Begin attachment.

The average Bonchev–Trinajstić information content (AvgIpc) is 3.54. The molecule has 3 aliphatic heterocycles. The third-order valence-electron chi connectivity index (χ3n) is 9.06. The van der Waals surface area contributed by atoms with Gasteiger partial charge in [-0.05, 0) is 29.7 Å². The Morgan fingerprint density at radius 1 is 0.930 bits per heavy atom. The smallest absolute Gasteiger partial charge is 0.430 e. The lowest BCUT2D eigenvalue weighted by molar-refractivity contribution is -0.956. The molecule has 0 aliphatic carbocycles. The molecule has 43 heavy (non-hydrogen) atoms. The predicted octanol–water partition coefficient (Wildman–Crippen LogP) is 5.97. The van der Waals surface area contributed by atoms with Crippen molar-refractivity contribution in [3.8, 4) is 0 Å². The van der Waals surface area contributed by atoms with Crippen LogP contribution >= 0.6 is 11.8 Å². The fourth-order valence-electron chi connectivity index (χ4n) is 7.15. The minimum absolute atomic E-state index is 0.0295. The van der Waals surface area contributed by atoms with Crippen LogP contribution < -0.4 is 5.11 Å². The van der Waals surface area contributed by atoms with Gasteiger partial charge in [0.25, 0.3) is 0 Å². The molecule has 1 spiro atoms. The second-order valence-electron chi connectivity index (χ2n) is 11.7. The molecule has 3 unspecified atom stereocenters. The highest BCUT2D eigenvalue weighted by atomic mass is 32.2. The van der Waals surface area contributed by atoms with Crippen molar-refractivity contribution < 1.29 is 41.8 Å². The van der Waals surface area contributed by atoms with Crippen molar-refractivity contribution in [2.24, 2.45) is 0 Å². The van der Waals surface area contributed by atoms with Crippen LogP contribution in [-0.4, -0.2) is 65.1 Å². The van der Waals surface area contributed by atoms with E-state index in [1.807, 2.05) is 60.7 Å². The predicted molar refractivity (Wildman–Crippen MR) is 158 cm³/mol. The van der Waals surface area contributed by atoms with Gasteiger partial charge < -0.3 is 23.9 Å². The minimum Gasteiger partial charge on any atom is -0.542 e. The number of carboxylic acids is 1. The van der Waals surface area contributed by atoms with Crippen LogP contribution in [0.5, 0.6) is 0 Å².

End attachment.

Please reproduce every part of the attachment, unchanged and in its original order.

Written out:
The average Bonchev–Trinajstić information content (AvgIpc) is 3.54. The molecule has 3 aliphatic heterocycles. The third-order valence-electron chi connectivity index (χ3n) is 9.06. The van der Waals surface area contributed by atoms with Gasteiger partial charge in [-0.05, 0) is 29.7 Å². The Morgan fingerprint density at radius 1 is 0.930 bits per heavy atom. The smallest absolute Gasteiger partial charge is 0.430 e. The lowest BCUT2D eigenvalue weighted by molar-refractivity contribution is -0.956. The molecule has 0 aliphatic carbocycles. The molecule has 43 heavy (non-hydrogen) atoms. The predicted octanol–water partition coefficient (Wildman–Crippen LogP) is 5.97. The van der Waals surface area contributed by atoms with Crippen molar-refractivity contribution in [3.8, 4) is 0 Å². The van der Waals surface area contributed by atoms with Crippen LogP contribution >= 0.6 is 11.8 Å². The fourth-order valence-electron chi connectivity index (χ4n) is 7.15. The minimum absolute atomic E-state index is 0.0295. The van der Waals surface area contributed by atoms with Crippen LogP contribution < -0.4 is 5.11 Å². The van der Waals surface area contributed by atoms with Gasteiger partial charge in [0.25, 0.3) is 0 Å². The molecule has 1 spiro atoms. The second-order valence-electron chi connectivity index (χ2n) is 11.7. The molecule has 3 unspecified atom stereocenters. The highest BCUT2D eigenvalue weighted by atomic mass is 32.2. The van der Waals surface area contributed by atoms with Crippen molar-refractivity contribution < 1.29 is 41.8 Å². The van der Waals surface area contributed by atoms with Crippen molar-refractivity contribution in [2.24, 2.45) is 0 Å². The van der Waals surface area contributed by atoms with Crippen LogP contribution in [-0.4, -0.2) is 65.1 Å². The van der Waals surface area contributed by atoms with E-state index in [1.807, 2.05) is 60.7 Å². The predicted molar refractivity (Wildman–Crippen MR) is 158 cm³/mol. The van der Waals surface area contributed by atoms with Gasteiger partial charge < -0.3 is 23.9 Å². The minimum Gasteiger partial charge on any atom is -0.542 e. The number of carboxylic acids is 1. The van der Waals surface area contributed by atoms with Crippen LogP contribution in [0.5, 0.6) is 0 Å².